Reggie Nadelson – LONDONGRAD
Artie Cohen is trying to detach himself from his job as a NYPD detective to take a low-key vacation when his friend Tolya Sverdloff asks him a favor in a way typical for the larger-than-life Russian businessman with a generous spirit and a shady side: “Artie, good morning, how are you, have something to drink, or maybe a cup of good coffee, and we’ll talk, I need a little favor, maybe you can help me out?” Helping Tolya becomes complicated when Artie is flagged down by a small girl who leads him to a desolate fenced-off playground overgrown with weeds where a strange shape wrapped in duct tape is tied to a swing that creaks in the wind. The shape is a dead woman, a young prostitute from Russia who Artie belatedly realizes has a strong resemblance to Tolya’s daughter, Valentina. . . . More at Reviewing the Evidence.  I loved this book.

Jo Nesbø- NEMESIS
Revenge is symmetrical by its very nature: tit for tat, an eye for an eye. It’s an elemental form of justice, simple, brutal, and unforgiving. There is a lot of symmetry in the construction of NEMESIS, the third of Jo Nesbø’s novels to be translated into English. But there is nothing simple about justice in Nesbø’s world. . . More at Reviewing the Evidence. I also liked The Redeemer – and everything else in this great series.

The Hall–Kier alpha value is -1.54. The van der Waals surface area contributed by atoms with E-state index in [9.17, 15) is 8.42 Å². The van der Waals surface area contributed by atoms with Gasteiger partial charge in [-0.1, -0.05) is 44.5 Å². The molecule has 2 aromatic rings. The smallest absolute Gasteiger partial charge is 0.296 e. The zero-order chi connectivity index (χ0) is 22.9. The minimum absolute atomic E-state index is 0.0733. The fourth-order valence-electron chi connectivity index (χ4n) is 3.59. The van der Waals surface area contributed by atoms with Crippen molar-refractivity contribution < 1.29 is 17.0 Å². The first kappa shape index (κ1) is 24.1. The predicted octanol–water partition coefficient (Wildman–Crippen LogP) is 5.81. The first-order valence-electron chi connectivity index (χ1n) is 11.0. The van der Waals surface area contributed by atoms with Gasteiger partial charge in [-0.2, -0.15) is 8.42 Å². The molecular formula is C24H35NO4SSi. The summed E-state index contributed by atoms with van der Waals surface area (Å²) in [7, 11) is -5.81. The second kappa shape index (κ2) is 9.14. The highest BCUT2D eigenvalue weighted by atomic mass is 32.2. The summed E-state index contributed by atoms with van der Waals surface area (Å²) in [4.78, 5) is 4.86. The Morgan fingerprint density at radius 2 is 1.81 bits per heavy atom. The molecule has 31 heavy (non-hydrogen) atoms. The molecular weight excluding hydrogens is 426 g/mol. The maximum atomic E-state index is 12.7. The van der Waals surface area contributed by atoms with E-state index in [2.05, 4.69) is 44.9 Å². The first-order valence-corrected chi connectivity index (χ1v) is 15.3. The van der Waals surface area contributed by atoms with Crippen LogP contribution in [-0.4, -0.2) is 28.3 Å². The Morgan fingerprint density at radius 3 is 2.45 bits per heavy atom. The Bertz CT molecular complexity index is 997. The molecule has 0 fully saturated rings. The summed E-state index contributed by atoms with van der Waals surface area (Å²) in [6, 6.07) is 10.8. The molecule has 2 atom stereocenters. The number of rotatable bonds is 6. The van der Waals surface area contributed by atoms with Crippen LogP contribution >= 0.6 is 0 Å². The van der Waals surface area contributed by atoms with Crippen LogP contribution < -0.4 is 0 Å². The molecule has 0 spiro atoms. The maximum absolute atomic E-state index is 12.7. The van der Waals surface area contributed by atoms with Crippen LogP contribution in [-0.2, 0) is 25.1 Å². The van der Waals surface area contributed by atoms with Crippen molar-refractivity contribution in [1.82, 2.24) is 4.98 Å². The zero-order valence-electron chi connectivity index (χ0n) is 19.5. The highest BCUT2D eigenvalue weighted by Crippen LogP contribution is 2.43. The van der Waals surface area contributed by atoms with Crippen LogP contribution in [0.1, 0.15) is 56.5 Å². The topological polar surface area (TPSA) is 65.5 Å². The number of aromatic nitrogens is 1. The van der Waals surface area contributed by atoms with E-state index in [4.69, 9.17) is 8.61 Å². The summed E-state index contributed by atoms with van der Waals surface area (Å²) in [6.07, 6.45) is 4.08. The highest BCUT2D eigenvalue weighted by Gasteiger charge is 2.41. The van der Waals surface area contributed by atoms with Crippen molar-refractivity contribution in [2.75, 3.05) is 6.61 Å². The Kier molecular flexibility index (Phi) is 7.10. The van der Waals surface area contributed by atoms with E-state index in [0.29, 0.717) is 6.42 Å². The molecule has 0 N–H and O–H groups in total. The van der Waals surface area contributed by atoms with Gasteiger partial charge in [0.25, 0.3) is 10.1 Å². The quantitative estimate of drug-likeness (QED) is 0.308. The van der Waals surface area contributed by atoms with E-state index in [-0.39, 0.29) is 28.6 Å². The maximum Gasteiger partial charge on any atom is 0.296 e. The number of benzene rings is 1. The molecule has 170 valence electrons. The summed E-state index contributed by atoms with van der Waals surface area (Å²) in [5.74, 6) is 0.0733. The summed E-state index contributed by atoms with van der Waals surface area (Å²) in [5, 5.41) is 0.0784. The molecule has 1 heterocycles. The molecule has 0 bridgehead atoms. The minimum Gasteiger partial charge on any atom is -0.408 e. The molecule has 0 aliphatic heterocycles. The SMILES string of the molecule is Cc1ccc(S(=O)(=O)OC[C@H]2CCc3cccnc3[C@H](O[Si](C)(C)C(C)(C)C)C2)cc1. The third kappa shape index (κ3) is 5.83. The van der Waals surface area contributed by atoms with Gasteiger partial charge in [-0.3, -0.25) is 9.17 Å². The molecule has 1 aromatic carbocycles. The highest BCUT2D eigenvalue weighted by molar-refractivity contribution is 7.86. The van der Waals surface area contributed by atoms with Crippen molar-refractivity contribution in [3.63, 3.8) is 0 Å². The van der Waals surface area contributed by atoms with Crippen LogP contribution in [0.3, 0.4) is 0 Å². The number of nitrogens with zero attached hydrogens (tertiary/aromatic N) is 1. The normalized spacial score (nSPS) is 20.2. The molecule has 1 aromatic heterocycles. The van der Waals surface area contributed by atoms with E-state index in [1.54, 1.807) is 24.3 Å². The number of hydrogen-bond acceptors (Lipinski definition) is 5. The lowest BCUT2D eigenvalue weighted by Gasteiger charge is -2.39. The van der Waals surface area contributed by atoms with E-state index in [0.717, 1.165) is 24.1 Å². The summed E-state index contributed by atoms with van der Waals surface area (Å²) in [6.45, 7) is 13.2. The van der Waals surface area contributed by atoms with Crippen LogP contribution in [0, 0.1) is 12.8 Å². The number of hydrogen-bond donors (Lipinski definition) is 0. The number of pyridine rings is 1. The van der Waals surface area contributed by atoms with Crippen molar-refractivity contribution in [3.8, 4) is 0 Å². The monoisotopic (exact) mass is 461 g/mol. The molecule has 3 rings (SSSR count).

George Pelecanos – THE WAY HOME
George Pelecanos has been exploring the nature of masculinity since his first novel, A Firing Offense, was published in 1992. One way or another, all of his books are about what it takes to be a man, and how men negotiate the minefield that lies between violence and honor. That path toward manhood often is illuminated by the relationship between fathers and sons, a theme that is front and center in The Way Home. More at Mystery Scene.

Richard Price – LUSH LIFE